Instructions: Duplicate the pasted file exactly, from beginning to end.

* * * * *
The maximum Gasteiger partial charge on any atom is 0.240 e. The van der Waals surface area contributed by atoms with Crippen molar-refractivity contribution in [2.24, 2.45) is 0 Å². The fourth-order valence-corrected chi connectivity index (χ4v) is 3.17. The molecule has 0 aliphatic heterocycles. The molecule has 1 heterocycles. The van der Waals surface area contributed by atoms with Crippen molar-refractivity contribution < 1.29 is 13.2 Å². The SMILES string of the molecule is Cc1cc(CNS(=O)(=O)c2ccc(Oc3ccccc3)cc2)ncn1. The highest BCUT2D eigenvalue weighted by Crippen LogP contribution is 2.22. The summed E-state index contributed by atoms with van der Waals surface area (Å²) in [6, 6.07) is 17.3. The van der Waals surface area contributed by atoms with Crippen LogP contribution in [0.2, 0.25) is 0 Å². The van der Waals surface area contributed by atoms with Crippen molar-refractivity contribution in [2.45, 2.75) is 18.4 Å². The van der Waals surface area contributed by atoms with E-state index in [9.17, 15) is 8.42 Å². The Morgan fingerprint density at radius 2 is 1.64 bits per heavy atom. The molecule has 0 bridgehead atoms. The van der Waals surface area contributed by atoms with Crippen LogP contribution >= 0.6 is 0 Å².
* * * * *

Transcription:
The maximum Gasteiger partial charge on any atom is 0.240 e. The van der Waals surface area contributed by atoms with Crippen molar-refractivity contribution in [2.24, 2.45) is 0 Å². The fourth-order valence-corrected chi connectivity index (χ4v) is 3.17. The molecule has 0 aliphatic heterocycles. The molecule has 1 heterocycles. The van der Waals surface area contributed by atoms with Crippen molar-refractivity contribution < 1.29 is 13.2 Å². The SMILES string of the molecule is Cc1cc(CNS(=O)(=O)c2ccc(Oc3ccccc3)cc2)ncn1. The highest BCUT2D eigenvalue weighted by Crippen LogP contribution is 2.22. The summed E-state index contributed by atoms with van der Waals surface area (Å²) in [6, 6.07) is 17.3. The van der Waals surface area contributed by atoms with Crippen LogP contribution in [0.2, 0.25) is 0 Å². The van der Waals surface area contributed by atoms with Crippen molar-refractivity contribution in [2.45, 2.75) is 18.4 Å². The van der Waals surface area contributed by atoms with E-state index in [9.17, 15) is 8.42 Å². The Morgan fingerprint density at radius 2 is 1.64 bits per heavy atom. The molecule has 0 bridgehead atoms. The van der Waals surface area contributed by atoms with Crippen LogP contribution >= 0.6 is 0 Å².